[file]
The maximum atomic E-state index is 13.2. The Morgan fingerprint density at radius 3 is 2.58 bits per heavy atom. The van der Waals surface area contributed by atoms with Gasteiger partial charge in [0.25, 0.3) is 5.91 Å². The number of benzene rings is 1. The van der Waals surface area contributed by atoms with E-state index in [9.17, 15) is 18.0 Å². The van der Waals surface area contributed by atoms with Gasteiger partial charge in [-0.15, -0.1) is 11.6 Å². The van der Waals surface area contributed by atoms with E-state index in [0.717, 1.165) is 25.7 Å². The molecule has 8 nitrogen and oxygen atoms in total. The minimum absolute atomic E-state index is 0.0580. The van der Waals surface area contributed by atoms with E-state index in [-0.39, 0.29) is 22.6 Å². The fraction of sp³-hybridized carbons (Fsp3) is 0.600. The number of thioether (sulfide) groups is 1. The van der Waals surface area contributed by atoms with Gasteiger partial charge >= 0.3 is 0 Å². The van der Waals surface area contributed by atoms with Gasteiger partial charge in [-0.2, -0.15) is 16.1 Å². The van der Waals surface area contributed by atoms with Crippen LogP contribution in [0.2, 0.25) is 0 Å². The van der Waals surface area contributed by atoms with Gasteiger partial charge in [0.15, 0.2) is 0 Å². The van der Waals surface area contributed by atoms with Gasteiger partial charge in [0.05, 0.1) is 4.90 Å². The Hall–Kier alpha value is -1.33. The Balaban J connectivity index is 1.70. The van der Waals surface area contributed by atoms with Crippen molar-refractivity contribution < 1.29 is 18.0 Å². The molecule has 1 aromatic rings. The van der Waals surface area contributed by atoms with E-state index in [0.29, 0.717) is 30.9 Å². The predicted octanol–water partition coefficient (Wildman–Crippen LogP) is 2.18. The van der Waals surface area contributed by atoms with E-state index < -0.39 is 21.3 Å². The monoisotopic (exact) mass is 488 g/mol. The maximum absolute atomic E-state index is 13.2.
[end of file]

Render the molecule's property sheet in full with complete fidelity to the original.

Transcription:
The maximum atomic E-state index is 13.2. The Morgan fingerprint density at radius 3 is 2.58 bits per heavy atom. The van der Waals surface area contributed by atoms with Gasteiger partial charge in [0.25, 0.3) is 5.91 Å². The number of benzene rings is 1. The van der Waals surface area contributed by atoms with E-state index in [9.17, 15) is 18.0 Å². The van der Waals surface area contributed by atoms with Gasteiger partial charge in [-0.15, -0.1) is 11.6 Å². The van der Waals surface area contributed by atoms with E-state index in [0.717, 1.165) is 25.7 Å². The molecule has 8 nitrogen and oxygen atoms in total. The minimum absolute atomic E-state index is 0.0580. The van der Waals surface area contributed by atoms with E-state index in [-0.39, 0.29) is 22.6 Å². The fraction of sp³-hybridized carbons (Fsp3) is 0.600. The number of thioether (sulfide) groups is 1. The van der Waals surface area contributed by atoms with Gasteiger partial charge >= 0.3 is 0 Å². The van der Waals surface area contributed by atoms with Gasteiger partial charge in [-0.2, -0.15) is 16.1 Å². The van der Waals surface area contributed by atoms with Crippen LogP contribution in [0.2, 0.25) is 0 Å². The van der Waals surface area contributed by atoms with Gasteiger partial charge in [0.15, 0.2) is 0 Å². The van der Waals surface area contributed by atoms with Gasteiger partial charge in [0.05, 0.1) is 4.90 Å². The Hall–Kier alpha value is -1.33. The Balaban J connectivity index is 1.70. The van der Waals surface area contributed by atoms with Crippen molar-refractivity contribution < 1.29 is 18.0 Å². The molecule has 1 aromatic rings. The van der Waals surface area contributed by atoms with E-state index in [0.29, 0.717) is 30.9 Å². The predicted octanol–water partition coefficient (Wildman–Crippen LogP) is 2.18. The van der Waals surface area contributed by atoms with E-state index < -0.39 is 21.3 Å². The monoisotopic (exact) mass is 488 g/mol. The maximum absolute atomic E-state index is 13.2.